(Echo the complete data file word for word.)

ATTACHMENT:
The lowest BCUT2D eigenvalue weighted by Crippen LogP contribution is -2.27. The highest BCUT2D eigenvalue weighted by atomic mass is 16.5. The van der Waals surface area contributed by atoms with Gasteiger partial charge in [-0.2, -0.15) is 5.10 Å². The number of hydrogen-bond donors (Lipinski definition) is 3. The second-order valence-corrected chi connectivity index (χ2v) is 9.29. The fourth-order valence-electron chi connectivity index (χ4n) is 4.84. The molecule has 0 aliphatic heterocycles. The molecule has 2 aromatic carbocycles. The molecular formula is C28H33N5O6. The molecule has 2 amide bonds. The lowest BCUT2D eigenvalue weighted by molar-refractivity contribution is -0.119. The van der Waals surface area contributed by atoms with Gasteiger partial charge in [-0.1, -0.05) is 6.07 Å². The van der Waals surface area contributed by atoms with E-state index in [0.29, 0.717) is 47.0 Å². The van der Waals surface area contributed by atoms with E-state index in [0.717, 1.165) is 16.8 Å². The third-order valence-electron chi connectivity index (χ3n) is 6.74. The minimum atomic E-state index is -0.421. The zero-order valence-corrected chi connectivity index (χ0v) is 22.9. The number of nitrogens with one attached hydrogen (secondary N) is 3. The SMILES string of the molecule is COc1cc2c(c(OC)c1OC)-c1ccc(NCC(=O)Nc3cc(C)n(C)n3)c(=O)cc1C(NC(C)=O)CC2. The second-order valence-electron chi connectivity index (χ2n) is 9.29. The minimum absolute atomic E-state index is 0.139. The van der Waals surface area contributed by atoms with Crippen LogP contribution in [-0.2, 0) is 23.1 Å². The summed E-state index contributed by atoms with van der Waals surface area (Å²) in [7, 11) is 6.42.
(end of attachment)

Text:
The lowest BCUT2D eigenvalue weighted by Crippen LogP contribution is -2.27. The highest BCUT2D eigenvalue weighted by atomic mass is 16.5. The van der Waals surface area contributed by atoms with Gasteiger partial charge in [-0.2, -0.15) is 5.10 Å². The number of hydrogen-bond donors (Lipinski definition) is 3. The second-order valence-corrected chi connectivity index (χ2v) is 9.29. The fourth-order valence-electron chi connectivity index (χ4n) is 4.84. The molecule has 0 aliphatic heterocycles. The molecule has 2 aromatic carbocycles. The molecular formula is C28H33N5O6. The molecule has 2 amide bonds. The lowest BCUT2D eigenvalue weighted by molar-refractivity contribution is -0.119. The van der Waals surface area contributed by atoms with Gasteiger partial charge in [-0.1, -0.05) is 6.07 Å². The van der Waals surface area contributed by atoms with E-state index in [0.29, 0.717) is 47.0 Å². The van der Waals surface area contributed by atoms with E-state index in [0.717, 1.165) is 16.8 Å². The third-order valence-electron chi connectivity index (χ3n) is 6.74. The minimum atomic E-state index is -0.421. The zero-order valence-corrected chi connectivity index (χ0v) is 22.9. The number of nitrogens with one attached hydrogen (secondary N) is 3. The SMILES string of the molecule is COc1cc2c(c(OC)c1OC)-c1ccc(NCC(=O)Nc3cc(C)n(C)n3)c(=O)cc1C(NC(C)=O)CC2. The second-order valence-electron chi connectivity index (χ2n) is 9.29. The minimum absolute atomic E-state index is 0.139. The van der Waals surface area contributed by atoms with Crippen LogP contribution in [-0.2, 0) is 23.1 Å². The summed E-state index contributed by atoms with van der Waals surface area (Å²) in [7, 11) is 6.42.